Patients on the NT RHD register are categorized as having mild, moderate, or severe RHD (Priority level 3, 2, and 1, respectively), as outlined in the Australian RHD guidelines.13 We used this classification to describe disease severity (Table 1). Patients' priority levels are allocated by physicians, and are updated with each clinical encounter. It was assumed that patients remained in the same priority level each month between clinical encounters. Patients who require surgery are automatically assigned a “Severe” priority level (Priority 1) in the register; however, we modeled surgery as an explicit health state (Priority 1a). In cases where surgery was required at diagnosis, we modeled the assignment of the “Severe” priority level followed by a delay of less than 1 week before transition to the “Severe–Surgery” state. This change was required only at diagnosis to confine the initial states of RHD to mild, moderate, and severe.
According to the Australian RHD guidelines, a patient may transition to the “Inactive” state if they have completed a minimum of 10 years antibiotic prophylaxis after their most recent episode of ARF, and if there are minimal valvular changes on echocardiogram at the time of final review. Possible transitions between RHD states are illustrated in Figure 1.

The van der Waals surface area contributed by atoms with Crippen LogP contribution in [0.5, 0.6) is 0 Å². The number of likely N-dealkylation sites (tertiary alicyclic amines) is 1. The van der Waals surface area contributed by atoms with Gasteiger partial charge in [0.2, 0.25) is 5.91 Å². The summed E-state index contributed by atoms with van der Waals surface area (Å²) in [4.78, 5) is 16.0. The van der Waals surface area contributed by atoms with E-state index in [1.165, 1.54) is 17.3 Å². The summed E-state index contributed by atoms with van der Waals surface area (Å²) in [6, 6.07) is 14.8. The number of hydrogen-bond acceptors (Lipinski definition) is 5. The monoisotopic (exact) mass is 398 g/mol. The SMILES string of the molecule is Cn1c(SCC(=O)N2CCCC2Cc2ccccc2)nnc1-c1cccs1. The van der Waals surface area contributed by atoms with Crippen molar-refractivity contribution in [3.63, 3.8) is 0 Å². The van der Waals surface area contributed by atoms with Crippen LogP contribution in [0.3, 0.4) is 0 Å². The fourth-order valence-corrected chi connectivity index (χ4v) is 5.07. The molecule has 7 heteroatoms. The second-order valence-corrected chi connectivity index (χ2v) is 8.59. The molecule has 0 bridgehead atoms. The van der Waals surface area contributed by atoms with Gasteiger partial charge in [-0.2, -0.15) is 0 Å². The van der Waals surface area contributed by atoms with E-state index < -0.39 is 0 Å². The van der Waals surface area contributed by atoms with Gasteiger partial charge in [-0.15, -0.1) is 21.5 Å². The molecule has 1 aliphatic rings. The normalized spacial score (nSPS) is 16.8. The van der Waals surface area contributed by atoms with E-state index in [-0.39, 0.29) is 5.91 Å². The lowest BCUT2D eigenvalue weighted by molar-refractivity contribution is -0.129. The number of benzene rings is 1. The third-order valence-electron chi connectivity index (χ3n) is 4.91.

Our analysis did not include 2 factors that could potentially affect the course of disease. Secondary prophylaxis data have only been entered into the register since 2007, and were therefore considered too incomplete to be useful. Recurrences of ARF were also difficult to capture, as they relied on a previous diagnosis of ARF, and some of our cohort had never had a previously recorded episode of ARF.
Data Quality Assessment and Exclusions
The date of RHD diagnosis was defined as the date of diagnosis recorded on the register unless there were clinical reviews before the recorded diagnosis date, in which case the date of first review was used as a surrogate. If a priority level had not been assigned within 1 year of a recorded RHD diagnosis, individual clinical records were reviewed and, where possible, a priority level was allocated based on available clinical information (including clinician notes and echocardiogram reports) contained in the register. Cases were excluded if there was insufficient clinical information to permit allocation of a priority level at diagnosis.
All data analysis was performed in R (version 3.1.0, 2015). Age at diagnosis was categorized into 4 groups (5–9, 10–14, 15–19, and 20–24 years) for comparison with existing studies, and all data were summarized as frequency distributions. Chi‐square tests (or Fisher's exact test where indicated) were performed to assess differences in RHD severity at diagnosis, valve surgery, and mortality between sex, and the age at diagnosis. Additionally, RHD severity at diagnosis was compared between sexes within 2 subgroups; children (5–14 years) and young adults (15–24 years).